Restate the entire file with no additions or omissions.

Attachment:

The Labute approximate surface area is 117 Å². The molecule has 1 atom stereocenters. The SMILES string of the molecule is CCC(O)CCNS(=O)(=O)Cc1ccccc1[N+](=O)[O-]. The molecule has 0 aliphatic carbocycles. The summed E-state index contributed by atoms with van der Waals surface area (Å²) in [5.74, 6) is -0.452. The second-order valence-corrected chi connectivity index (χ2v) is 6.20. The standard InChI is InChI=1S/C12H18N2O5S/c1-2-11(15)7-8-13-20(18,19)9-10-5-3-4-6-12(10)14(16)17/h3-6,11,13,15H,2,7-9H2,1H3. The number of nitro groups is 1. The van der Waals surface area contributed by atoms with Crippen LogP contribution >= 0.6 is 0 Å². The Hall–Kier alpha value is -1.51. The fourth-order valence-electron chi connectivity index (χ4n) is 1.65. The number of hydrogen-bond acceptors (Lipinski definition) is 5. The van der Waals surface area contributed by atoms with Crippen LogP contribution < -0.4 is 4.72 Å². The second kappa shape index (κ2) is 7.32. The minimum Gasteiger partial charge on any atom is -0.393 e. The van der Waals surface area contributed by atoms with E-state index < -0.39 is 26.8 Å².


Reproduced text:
The Labute approximate surface area is 117 Å². The molecule has 1 atom stereocenters. The SMILES string of the molecule is CCC(O)CCNS(=O)(=O)Cc1ccccc1[N+](=O)[O-]. The molecule has 0 aliphatic carbocycles. The summed E-state index contributed by atoms with van der Waals surface area (Å²) in [5.74, 6) is -0.452. The second-order valence-corrected chi connectivity index (χ2v) is 6.20. The standard InChI is InChI=1S/C12H18N2O5S/c1-2-11(15)7-8-13-20(18,19)9-10-5-3-4-6-12(10)14(16)17/h3-6,11,13,15H,2,7-9H2,1H3. The number of nitro groups is 1. The van der Waals surface area contributed by atoms with Crippen LogP contribution >= 0.6 is 0 Å². The Hall–Kier alpha value is -1.51. The fourth-order valence-electron chi connectivity index (χ4n) is 1.65. The number of hydrogen-bond acceptors (Lipinski definition) is 5. The van der Waals surface area contributed by atoms with Crippen LogP contribution < -0.4 is 4.72 Å². The second kappa shape index (κ2) is 7.32. The minimum Gasteiger partial charge on any atom is -0.393 e. The van der Waals surface area contributed by atoms with E-state index < -0.39 is 26.8 Å².